Notre-Dame de ReimsNotre-Dame de Reims is the Reims Cathedral, where the kingss of France used to be crowned. It replaced an older church (burned in 1211) built on the site of the basilica where Clovis was baptized by Saint Remi, the bishop of Reims in A.D. 496. The cathedral, with the exception of the west front, was completed by the end of the 13th century. That portion was erected in the 14th century after 13th century designs— the nave having in the meantime been lengthened to afford room for the crowds that attended the coronations. In 1481 fire destroyed the roof and the spires.
In 1875 the French National Assembly voted £80,000 for repairs of the façade and balustrades. This façade is the finest portion of the building, and one of the most perfect masterpieces of the middle ages. -
The towers, 267 ft. high, were originally designed to rise 394 ft.; that on the south contains two great bells, one of which, named “Charlotte” by Cardinal de Lorraine in 1570, weighs more than 11 tons. The façades of the transepts are also decorated with sculptures—that on the north with statues of the principal bishops of Reims, a representation of the Last Judgment and a figure of Christ (le Beau Dieu) while that on the south side has a beautiful rose-window with the prophets and apostles. Of the four towers which flanked the transepts nothing remains above the height of the roof since the fire of 1481. Above the choir rises an elegant bell-tower in timber and lead, 59 ft. high, reconstructed in the 15th century.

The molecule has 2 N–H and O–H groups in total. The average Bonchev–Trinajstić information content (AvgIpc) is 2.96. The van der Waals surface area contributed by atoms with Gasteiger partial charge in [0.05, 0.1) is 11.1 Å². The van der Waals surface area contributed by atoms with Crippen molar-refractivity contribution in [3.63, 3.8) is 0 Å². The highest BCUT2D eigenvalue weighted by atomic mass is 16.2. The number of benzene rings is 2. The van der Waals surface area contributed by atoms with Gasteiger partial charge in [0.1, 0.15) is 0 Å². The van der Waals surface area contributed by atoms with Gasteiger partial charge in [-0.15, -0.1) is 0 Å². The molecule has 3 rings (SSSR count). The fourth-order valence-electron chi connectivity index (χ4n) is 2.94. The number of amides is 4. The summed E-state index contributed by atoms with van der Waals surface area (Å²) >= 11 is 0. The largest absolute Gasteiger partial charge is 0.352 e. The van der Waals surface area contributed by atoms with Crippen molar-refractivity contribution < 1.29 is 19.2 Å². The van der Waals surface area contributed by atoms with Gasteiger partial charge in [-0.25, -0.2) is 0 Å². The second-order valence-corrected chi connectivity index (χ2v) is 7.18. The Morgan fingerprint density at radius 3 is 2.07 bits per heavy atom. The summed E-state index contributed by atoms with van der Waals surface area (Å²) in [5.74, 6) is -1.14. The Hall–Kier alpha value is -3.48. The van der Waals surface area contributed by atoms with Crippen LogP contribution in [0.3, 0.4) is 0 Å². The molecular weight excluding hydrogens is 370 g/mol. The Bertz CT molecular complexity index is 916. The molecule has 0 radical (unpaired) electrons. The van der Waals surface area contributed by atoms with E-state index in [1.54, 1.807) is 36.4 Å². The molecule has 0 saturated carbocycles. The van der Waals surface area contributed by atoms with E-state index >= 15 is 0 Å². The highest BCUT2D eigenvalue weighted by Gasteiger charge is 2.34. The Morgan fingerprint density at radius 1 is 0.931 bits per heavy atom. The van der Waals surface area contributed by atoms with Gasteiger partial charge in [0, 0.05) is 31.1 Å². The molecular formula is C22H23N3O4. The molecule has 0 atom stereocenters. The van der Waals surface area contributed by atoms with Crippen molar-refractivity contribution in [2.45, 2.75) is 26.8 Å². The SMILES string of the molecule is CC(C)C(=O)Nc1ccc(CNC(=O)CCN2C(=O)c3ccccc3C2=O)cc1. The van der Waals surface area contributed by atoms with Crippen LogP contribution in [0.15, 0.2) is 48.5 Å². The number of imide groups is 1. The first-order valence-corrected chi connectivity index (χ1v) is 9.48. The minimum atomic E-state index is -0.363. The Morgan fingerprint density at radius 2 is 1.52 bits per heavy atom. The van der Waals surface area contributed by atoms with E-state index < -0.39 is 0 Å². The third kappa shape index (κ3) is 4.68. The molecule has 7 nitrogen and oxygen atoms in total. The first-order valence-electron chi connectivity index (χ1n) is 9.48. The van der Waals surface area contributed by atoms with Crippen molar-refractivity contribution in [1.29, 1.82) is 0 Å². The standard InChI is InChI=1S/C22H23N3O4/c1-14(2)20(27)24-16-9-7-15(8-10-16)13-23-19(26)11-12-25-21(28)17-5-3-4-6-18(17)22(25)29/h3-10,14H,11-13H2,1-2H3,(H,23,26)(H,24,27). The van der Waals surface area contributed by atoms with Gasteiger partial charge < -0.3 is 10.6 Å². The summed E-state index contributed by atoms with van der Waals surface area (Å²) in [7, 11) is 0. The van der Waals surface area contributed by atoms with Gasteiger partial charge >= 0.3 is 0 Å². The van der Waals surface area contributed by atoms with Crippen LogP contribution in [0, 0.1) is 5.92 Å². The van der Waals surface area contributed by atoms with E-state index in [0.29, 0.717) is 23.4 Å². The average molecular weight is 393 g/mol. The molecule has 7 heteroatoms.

The interior of the cathedral is 455 ft. long, 98 ft. wide in the nave, and 125 ft. high in the centre, and comprises a nave with aisles, transepts with aisles, a choir with double aisles, and an apse with deambulatory and radiating chapels. It has a profusion of statues similar to those of the outside, and stained glass of the 13th century. The rose-window over the main portal and the gallery beneath are of rare magnificence.
The cathedral possesses fine tapestries. Of these the most important series is that presented by Robert de Lenoncourt, archbishop under Francois I, representing the life of the Virgin. The north transept contains a fine organ in a flamboyant Gothic case. The choir clock is ornamented with curious mechanical figures. Several paintings, by Tintoretto, Nicolas Poussin, and others, and the carved woodwork and the railings of the choir, also deserve mention.
The treasury contains the Sainte Ampoule, or holy flask, the successor of the ancient one broken at the French Revolution, a fragment of which it contains.